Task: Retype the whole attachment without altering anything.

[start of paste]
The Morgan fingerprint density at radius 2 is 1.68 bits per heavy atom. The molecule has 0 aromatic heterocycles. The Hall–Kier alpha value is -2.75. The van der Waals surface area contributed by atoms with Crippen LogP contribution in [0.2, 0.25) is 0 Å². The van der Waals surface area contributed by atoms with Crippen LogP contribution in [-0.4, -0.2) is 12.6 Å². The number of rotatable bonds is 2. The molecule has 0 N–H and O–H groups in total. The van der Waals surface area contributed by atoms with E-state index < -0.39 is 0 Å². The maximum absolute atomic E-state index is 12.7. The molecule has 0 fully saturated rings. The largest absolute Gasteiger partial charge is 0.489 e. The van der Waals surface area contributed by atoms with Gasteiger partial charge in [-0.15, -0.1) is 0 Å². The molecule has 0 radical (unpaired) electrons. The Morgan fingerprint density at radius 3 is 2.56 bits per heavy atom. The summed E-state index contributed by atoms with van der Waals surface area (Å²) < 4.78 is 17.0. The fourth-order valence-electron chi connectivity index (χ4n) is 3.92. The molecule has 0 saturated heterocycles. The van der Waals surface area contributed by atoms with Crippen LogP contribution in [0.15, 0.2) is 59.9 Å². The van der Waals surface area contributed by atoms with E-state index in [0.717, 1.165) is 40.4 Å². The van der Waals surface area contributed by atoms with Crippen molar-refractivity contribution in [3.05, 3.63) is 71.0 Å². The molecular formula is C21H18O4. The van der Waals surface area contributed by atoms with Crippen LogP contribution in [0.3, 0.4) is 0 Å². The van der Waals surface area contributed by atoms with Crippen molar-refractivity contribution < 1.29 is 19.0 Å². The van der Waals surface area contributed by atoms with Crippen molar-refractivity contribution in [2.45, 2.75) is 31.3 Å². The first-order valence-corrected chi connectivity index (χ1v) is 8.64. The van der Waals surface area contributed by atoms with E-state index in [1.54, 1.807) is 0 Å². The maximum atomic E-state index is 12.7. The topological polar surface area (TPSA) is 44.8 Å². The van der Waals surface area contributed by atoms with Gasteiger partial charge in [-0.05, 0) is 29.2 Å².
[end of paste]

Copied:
The Morgan fingerprint density at radius 2 is 1.68 bits per heavy atom. The molecule has 0 aromatic heterocycles. The Hall–Kier alpha value is -2.75. The van der Waals surface area contributed by atoms with Crippen LogP contribution in [0.2, 0.25) is 0 Å². The van der Waals surface area contributed by atoms with Crippen LogP contribution in [-0.4, -0.2) is 12.6 Å². The number of rotatable bonds is 2. The molecule has 0 N–H and O–H groups in total. The van der Waals surface area contributed by atoms with E-state index < -0.39 is 0 Å². The maximum absolute atomic E-state index is 12.7. The molecule has 0 fully saturated rings. The largest absolute Gasteiger partial charge is 0.489 e. The van der Waals surface area contributed by atoms with Gasteiger partial charge in [-0.15, -0.1) is 0 Å². The molecule has 0 radical (unpaired) electrons. The Morgan fingerprint density at radius 3 is 2.56 bits per heavy atom. The summed E-state index contributed by atoms with van der Waals surface area (Å²) < 4.78 is 17.0. The fourth-order valence-electron chi connectivity index (χ4n) is 3.92. The molecule has 0 saturated heterocycles. The van der Waals surface area contributed by atoms with Crippen LogP contribution in [0.15, 0.2) is 59.9 Å². The van der Waals surface area contributed by atoms with E-state index in [0.717, 1.165) is 40.4 Å². The van der Waals surface area contributed by atoms with Crippen molar-refractivity contribution in [3.05, 3.63) is 71.0 Å². The molecular formula is C21H18O4. The van der Waals surface area contributed by atoms with Crippen LogP contribution in [0.3, 0.4) is 0 Å². The van der Waals surface area contributed by atoms with Crippen molar-refractivity contribution < 1.29 is 19.0 Å². The van der Waals surface area contributed by atoms with Crippen molar-refractivity contribution in [2.45, 2.75) is 31.3 Å². The first-order valence-corrected chi connectivity index (χ1v) is 8.64. The van der Waals surface area contributed by atoms with E-state index in [1.54, 1.807) is 0 Å². The maximum atomic E-state index is 12.7. The topological polar surface area (TPSA) is 44.8 Å². The van der Waals surface area contributed by atoms with Gasteiger partial charge in [-0.05, 0) is 29.2 Å².